SBIRS Payload Operationally Accepted
By 1st Lt. Nickolas Barton , 2nd Space Warning Squadron
/ Published January 12, 2009
BUCKLEY AIR FORCE BASE, Colo. -- On Nov. 7, the 460th Space Wing reached a milestone when Air Force Space Command operationally accepted the first Space Based Infrared System Highly Elliptical Orbit payload and the integration of its data with the time honored Defense Support Program system.
The new addition to the SBIRS system brings increased capability as AFSPC's first taskable sensor.
General Robert Kehler, AFSPC Commander, stated in the HEO operations release memo to the U.S. Strategic Command Commander, Gen. Kevin Chilton, "HEO-1 should well serve the joint and national missile warning, missile defense, battlespace awareness and technical intelligence needs for years to come."
SBIRS is comprised of legacy DSP satellites in geosynchronous orbits. The new HEO sensors in their unique orbit, and the next-generation GEO satellites are slated to begin launching in 2010.
SBIRS detects Intercontinental Ballistic Missiles, Submarine Launched Ballistic Missiles and theater ballistic missiles. The system can also detect static infrared events, critical to battlespace awareness, such as large explosions and fires. It can also assist in environmental situations such as volcanic eruptions and large forest fires.
The SBIRS Combined Task Force in Boulder, Colo., comprised of Space-Based Infrared System Wing Detachment 1 personnel, 460th Operations Group Operating Location-Alpha members and a large contractor team, led aggressive efforts in launch readiness, launch, system activation, early on-orbit testing and early mission operations testing in order to prepare HEO-1 for a November transition from the CTF to the 11th Space Warning Squadron.
Through hours of hard work, training and team work, the personnel at the 2nd SWS, 11th SWS, 460th Operations Support Squadron, 460th Operations Standardization & Evaluation and the CTF team were able to integrate HEO-1 into the existing infrastructure to perform collection and dissemination with absolute precision.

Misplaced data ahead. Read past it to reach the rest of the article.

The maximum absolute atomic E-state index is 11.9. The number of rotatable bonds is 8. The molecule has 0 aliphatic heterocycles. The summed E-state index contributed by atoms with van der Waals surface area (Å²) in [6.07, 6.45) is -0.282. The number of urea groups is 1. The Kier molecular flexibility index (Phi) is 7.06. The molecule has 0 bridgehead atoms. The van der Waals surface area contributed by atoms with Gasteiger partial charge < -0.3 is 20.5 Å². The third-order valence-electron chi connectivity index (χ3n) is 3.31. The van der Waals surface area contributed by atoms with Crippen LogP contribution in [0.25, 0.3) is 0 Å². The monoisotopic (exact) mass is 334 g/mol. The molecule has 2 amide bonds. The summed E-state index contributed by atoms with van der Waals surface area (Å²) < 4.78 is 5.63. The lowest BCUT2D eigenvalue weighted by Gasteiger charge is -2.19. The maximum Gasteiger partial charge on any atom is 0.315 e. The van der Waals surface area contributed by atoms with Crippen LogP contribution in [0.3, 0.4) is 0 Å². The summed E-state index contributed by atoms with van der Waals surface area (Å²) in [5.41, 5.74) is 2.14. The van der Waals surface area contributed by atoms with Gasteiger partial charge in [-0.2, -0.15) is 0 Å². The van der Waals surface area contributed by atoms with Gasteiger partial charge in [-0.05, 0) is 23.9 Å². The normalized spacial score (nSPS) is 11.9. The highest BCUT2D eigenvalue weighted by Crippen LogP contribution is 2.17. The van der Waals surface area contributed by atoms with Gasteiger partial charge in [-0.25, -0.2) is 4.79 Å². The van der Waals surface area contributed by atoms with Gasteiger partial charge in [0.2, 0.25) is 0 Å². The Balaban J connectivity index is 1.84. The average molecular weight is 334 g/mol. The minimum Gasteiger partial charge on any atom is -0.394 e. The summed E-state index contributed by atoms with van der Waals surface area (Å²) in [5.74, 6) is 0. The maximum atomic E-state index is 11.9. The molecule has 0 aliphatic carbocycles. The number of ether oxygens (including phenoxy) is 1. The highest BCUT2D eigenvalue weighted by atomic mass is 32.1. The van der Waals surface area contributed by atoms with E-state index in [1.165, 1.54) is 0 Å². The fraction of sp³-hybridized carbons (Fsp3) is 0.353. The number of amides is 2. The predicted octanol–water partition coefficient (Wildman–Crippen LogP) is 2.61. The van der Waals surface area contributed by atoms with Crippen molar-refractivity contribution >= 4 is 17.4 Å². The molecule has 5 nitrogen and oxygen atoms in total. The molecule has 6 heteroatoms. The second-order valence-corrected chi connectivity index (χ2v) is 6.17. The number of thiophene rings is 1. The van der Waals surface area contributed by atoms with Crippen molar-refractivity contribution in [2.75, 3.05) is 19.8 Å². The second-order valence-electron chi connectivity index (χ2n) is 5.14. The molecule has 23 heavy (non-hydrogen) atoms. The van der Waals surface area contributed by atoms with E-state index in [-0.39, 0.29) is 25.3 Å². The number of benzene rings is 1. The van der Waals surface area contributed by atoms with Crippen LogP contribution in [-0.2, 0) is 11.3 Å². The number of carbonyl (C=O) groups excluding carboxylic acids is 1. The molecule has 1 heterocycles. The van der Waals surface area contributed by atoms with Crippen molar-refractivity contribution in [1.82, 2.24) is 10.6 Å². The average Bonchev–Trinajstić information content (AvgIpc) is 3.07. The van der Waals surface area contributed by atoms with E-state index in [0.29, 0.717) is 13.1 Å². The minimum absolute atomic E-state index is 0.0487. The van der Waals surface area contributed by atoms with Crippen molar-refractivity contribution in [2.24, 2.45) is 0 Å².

"Having worked with the legacy DSP system and now the highly complex SBIRS HEO [system], I have witnessed firsthand how far we have come, said Senior Master Sgt. Carl Grieser, 11th SWS Superintendent.
"The operators and maintainers of these systems are of the highest caliber," Sergeant Grieser added. "They have made tremendous strides to bring the future of missile warning onto today's operations floors."
Chief Master Sgt. Grant Murphy, 460th OG Superintendent, expanded on the ability of these operators and maintainers.
"This seamless integration of a new space capability into a proven 35 year old weapon system is a result of the professionalism, technical prowess, and dedication of the operations and acquisition Airmen of today's Air Force Space Command," the Chief said.
On Nov. 21, the 11th SWS assumed control of the second HEO payload in preparation for HEO-2's path to operations acceptance in early 2009.
Meanwhile, the CTF in Boulder is moving swiftly through preparations to launch the next-generation GEO-1 satellite, currently scheduled for December of 2009.
The HEO and GEO satellites bring an even more capable set of sensors into the SBIRS architecture.
"This new capability, integrated into a proven missile warning system, will usher a new age of warning, defense, intelligence, and awareness for today's battlefield warrior," said Airman 1st Class Christopher Simonton, a data systems operator with the 2nd SWS.